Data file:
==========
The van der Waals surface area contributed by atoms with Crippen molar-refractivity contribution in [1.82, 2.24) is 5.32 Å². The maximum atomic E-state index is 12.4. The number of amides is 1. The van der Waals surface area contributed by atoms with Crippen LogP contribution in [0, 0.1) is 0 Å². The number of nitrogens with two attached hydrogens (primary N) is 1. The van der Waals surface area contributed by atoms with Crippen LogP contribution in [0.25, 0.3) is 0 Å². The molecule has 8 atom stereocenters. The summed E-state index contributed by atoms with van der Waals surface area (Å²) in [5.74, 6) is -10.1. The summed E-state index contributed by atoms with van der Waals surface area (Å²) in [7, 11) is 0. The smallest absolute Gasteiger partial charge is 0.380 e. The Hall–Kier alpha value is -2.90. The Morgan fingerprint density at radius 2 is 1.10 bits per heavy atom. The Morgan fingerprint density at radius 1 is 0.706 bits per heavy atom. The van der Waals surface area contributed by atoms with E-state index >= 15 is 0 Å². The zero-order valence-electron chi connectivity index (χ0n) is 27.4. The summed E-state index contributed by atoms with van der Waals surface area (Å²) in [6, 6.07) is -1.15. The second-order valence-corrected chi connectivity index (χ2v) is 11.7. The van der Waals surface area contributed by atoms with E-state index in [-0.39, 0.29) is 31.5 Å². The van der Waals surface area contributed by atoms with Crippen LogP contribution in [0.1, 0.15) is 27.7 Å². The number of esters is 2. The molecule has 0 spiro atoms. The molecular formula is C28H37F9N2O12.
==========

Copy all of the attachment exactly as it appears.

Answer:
The van der Waals surface area contributed by atoms with Crippen molar-refractivity contribution in [1.82, 2.24) is 5.32 Å². The maximum atomic E-state index is 12.4. The number of amides is 1. The van der Waals surface area contributed by atoms with Crippen LogP contribution in [0, 0.1) is 0 Å². The number of nitrogens with two attached hydrogens (primary N) is 1. The van der Waals surface area contributed by atoms with Crippen LogP contribution in [0.25, 0.3) is 0 Å². The molecule has 8 atom stereocenters. The summed E-state index contributed by atoms with van der Waals surface area (Å²) in [5.74, 6) is -10.1. The summed E-state index contributed by atoms with van der Waals surface area (Å²) in [7, 11) is 0. The smallest absolute Gasteiger partial charge is 0.380 e. The Hall–Kier alpha value is -2.90. The Morgan fingerprint density at radius 2 is 1.10 bits per heavy atom. The Morgan fingerprint density at radius 1 is 0.706 bits per heavy atom. The van der Waals surface area contributed by atoms with E-state index >= 15 is 0 Å². The zero-order valence-electron chi connectivity index (χ0n) is 27.4. The summed E-state index contributed by atoms with van der Waals surface area (Å²) in [6, 6.07) is -1.15. The second-order valence-corrected chi connectivity index (χ2v) is 11.7. The van der Waals surface area contributed by atoms with E-state index in [-0.39, 0.29) is 31.5 Å². The van der Waals surface area contributed by atoms with Crippen LogP contribution in [0.1, 0.15) is 27.7 Å². The number of esters is 2. The molecule has 0 spiro atoms. The molecular formula is C28H37F9N2O12.